This is the second summer. Notice the grass... that didn't last long. It seems we enjoy parties too much, parties that involve 10 or 15 people sitting around the chimnea, and it seems that parties always happen a week after a rain storm that leaves a large quantity of mud behind. I'm working to remedy this. Zoisa grass sod is one possibility. It is sturdy, very thick, and has an incredibly hardy root system. Also, notice the color of the dirt. It is kind of pale! We won't even discuss the fence...
On to this year. The garden in February is always so sad looking. This is before I started anything for the season. My flower boxes were chilling on top of my tomato beds, the birdbath is still flipped to prevent water from freezing in it and cracking, and the border is looking a little mushad. The fence is fixed though!
This is also earlier this year. I appoligize for the screen, I didn't want to go outside and step in the 6" of snow that we got in the beginning of MARCH!! ah, that season known as ALMOST spring! One day it is 60 and beautiful, the next there are 6" of snow.
Now for the current yard. I think I have found my vantage point for these pictures, the back bedroom, precariously balancing the screen open so I can take a good picture. You will notice the two row garden and the cold frame (which doesn't have much in it because we will have to fix the retaining wall behind it in a few weeks and I didn't want to have to be stepping over plants, and it doesn't fit in the other bed) The white are row covers. You can buy half-hoops to hold them off the baby plants, I'm cheap so used my triangular tomato cages laying on their sides, my baby lettuce and pea plants (which finally sprouted) are hiding under them right now, it is Easter Sunday, and supposed to get to 31 degrees tonight. I have also finally really organized the mass of pots in the corner. In previous years I have stacked bricks, boards, rocks, crates and buckets underneath of pots to make all of them accessible, this often resulted in a strange balancing act that always looked a little thrown together. Most of those things are still in use this year, I was just much more careful about how I stacked them and connected the piles of bricks with leftover boards so they created a true set of tiers. In successive years this may morph into a built in flower bed made from stone and concrete with a water fall and pond (yes, a pond even in my postage stamp!). If I keep this up, the whole garden may change into a series of tiered gardens, making it a severly divided form of square foot gardening. Tiers are great because you don't have to rely on the height of plants in order to be able to see and access all plants.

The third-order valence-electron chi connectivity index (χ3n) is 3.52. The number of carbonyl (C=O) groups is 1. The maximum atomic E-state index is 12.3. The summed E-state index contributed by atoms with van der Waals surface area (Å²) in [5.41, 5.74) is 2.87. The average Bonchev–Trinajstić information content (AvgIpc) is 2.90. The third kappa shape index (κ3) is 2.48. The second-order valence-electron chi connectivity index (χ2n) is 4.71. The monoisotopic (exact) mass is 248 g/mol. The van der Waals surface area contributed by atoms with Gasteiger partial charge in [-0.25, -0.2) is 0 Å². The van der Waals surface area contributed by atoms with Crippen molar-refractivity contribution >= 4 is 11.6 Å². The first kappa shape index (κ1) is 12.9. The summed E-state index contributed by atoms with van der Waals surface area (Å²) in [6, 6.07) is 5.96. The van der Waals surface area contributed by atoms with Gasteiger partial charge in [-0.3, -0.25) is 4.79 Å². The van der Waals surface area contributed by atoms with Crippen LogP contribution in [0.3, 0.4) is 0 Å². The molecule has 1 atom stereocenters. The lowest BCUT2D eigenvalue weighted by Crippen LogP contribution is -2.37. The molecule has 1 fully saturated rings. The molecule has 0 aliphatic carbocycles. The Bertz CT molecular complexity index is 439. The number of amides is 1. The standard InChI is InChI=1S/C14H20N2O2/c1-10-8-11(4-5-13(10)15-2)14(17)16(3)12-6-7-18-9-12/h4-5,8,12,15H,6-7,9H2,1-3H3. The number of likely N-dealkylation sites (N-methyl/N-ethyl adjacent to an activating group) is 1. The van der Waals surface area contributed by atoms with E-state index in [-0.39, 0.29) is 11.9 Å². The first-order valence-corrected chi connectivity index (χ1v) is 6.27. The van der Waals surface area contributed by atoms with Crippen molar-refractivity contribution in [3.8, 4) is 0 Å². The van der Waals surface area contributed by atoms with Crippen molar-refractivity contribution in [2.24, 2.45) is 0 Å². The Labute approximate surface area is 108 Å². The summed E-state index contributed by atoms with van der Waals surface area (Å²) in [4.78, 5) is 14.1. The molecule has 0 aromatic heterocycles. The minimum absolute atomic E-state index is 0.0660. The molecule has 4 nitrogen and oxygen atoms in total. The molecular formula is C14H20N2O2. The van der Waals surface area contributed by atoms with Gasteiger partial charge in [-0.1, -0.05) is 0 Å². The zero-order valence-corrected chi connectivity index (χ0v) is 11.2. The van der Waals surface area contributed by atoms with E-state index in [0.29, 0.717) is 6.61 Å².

Maybe next week we'll be able to see all the baby lettuce and peas!